On 16 March 2021, the Senate referred the provisions of the Treasury Laws Amendment (2021 Measures No.1) Bill 2021 to the Senate Economics References Committee for inquiry and report by 30 June 2021.
On Tuesday, 20 April 2021, the committee agreed to extend the submission closing date from Friday, 23 April 2021 to the new date of Friday, 28 May 2021.
The bill and explanatory materials
A copy of the bill can be found on the Bills and Legislation section of the Parliament's website.
Further information on the bill can be found in the Explanatory Memorandum and the second reading speech from The Hon. Michael Sukkar MP.
The previously completed Senate Economics Legislation Committee’s inquiry report on this bill can be found on the Senate Economics Legislation Committee’s inquiry page.
The committee welcomes submissions to this inquiry.
However, it is important to note that the committee is not obliged to accept every document it receives as a submission. The committee has the option to accept a document as correspondence, or not accept it at all depending on its content.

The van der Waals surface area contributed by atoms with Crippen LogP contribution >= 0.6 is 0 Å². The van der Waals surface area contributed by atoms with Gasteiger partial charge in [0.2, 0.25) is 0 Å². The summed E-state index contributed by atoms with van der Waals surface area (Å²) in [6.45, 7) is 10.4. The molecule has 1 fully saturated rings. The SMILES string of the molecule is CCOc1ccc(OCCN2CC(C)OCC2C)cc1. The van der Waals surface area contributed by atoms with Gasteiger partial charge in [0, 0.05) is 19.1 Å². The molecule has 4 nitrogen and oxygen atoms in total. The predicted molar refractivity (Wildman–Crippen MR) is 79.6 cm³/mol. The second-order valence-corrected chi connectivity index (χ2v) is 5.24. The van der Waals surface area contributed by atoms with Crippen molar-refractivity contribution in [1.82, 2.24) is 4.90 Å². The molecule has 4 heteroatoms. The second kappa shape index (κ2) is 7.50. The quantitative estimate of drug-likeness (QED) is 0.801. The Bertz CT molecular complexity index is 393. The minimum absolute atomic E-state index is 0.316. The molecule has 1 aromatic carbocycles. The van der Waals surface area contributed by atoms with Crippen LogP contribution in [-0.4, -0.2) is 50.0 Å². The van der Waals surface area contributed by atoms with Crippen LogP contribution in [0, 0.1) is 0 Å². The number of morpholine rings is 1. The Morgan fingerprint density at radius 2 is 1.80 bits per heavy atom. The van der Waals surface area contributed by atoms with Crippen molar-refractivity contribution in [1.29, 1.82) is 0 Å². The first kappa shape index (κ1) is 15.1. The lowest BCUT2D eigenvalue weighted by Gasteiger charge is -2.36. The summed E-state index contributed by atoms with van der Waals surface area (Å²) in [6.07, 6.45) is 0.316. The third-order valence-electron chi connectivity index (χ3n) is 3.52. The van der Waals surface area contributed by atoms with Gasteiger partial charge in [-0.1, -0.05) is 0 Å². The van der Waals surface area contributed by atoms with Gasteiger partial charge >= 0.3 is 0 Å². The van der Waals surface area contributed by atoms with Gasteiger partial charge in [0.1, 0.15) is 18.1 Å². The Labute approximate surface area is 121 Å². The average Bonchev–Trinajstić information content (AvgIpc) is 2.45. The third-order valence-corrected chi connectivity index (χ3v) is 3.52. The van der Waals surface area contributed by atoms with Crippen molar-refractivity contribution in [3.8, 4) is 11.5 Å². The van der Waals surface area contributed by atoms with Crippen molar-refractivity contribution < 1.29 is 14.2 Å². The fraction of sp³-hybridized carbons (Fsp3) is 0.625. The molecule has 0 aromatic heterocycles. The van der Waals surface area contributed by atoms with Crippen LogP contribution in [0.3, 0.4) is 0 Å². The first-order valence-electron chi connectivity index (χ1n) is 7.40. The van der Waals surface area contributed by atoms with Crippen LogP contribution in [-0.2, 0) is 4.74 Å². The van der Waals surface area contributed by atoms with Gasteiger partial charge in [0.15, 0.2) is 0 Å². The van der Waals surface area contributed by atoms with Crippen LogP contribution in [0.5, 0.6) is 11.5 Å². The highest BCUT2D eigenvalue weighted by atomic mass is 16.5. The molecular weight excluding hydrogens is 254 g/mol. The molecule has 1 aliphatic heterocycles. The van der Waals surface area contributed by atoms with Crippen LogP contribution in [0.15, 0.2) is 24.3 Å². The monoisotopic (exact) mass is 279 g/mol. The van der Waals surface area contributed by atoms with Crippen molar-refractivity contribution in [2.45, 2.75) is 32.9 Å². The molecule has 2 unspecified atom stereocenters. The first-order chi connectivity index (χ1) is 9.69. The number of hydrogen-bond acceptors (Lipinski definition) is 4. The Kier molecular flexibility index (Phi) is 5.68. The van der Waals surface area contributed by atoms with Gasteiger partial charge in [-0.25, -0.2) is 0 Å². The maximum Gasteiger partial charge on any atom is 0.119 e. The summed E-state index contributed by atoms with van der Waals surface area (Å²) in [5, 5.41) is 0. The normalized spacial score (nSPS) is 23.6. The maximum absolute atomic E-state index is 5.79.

Odgers Senate Practice clearly indicates:
"…a submission made to a committee becomes a committee document, and it is for the committee to decide whether to receive it as evidence and whether to publish it."
Further information can be found in our procedural documents.
*Please note that the submissions made to the previous inquiry undertaken by the Senate Economics Legislation Committee will be considered by the Senate Economics References Committee and will not be required to be resubmitted.
Drafting a submission
To assist your document being received and accepted as a submission to the inquiry, we recommend your comments stay focused on the provisions of the bill.
Documents that don't address the provisions of the bill and diverge onto extraneous issues are unlikely to be accepted as submissions. Further guidance on making a submission can be found on the How to make a submission to a Senate Committee Inquiry webpage.
Form letters or documents containing repetitive themes
Form letters that are received as part of letter writing campaigns are likely to be received in the following way: a sample of the document may be accepted as a submission and published with a written indication of how many such documents were received.
Similarly, documents received that are not strictly form letters but demonstrate repetitive themes are also highly likely to be acknowledged in the same way: a certain number taken as samples with a written indication of how many such documents were received.
The committee hopes this information will assist you in the drafting of your submission.